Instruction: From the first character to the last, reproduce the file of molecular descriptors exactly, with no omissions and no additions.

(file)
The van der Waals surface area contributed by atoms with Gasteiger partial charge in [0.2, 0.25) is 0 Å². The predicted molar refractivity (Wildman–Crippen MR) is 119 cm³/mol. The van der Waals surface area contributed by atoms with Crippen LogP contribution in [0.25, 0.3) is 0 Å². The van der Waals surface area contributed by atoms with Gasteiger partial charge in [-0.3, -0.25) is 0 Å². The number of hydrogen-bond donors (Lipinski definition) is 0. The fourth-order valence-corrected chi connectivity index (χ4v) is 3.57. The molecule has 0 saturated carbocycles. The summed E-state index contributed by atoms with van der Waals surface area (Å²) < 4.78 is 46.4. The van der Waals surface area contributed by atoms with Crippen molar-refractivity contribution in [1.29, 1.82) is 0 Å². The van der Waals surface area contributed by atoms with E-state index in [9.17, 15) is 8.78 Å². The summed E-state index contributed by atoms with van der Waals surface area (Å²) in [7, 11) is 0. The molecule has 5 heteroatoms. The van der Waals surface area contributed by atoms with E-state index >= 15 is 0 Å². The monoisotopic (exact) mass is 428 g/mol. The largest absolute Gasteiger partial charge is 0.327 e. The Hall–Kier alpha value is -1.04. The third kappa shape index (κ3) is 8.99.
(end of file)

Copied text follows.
The van der Waals surface area contributed by atoms with Gasteiger partial charge in [0.2, 0.25) is 0 Å². The predicted molar refractivity (Wildman–Crippen MR) is 119 cm³/mol. The van der Waals surface area contributed by atoms with Crippen LogP contribution in [0.25, 0.3) is 0 Å². The van der Waals surface area contributed by atoms with Gasteiger partial charge in [-0.3, -0.25) is 0 Å². The number of hydrogen-bond donors (Lipinski definition) is 0. The fourth-order valence-corrected chi connectivity index (χ4v) is 3.57. The molecule has 0 saturated carbocycles. The summed E-state index contributed by atoms with van der Waals surface area (Å²) < 4.78 is 46.4. The van der Waals surface area contributed by atoms with Crippen molar-refractivity contribution in [1.29, 1.82) is 0 Å². The van der Waals surface area contributed by atoms with E-state index in [9.17, 15) is 8.78 Å². The summed E-state index contributed by atoms with van der Waals surface area (Å²) in [7, 11) is 0. The molecule has 5 heteroatoms. The van der Waals surface area contributed by atoms with E-state index >= 15 is 0 Å². The monoisotopic (exact) mass is 428 g/mol. The largest absolute Gasteiger partial charge is 0.327 e. The Hall–Kier alpha value is -1.04. The third kappa shape index (κ3) is 8.99.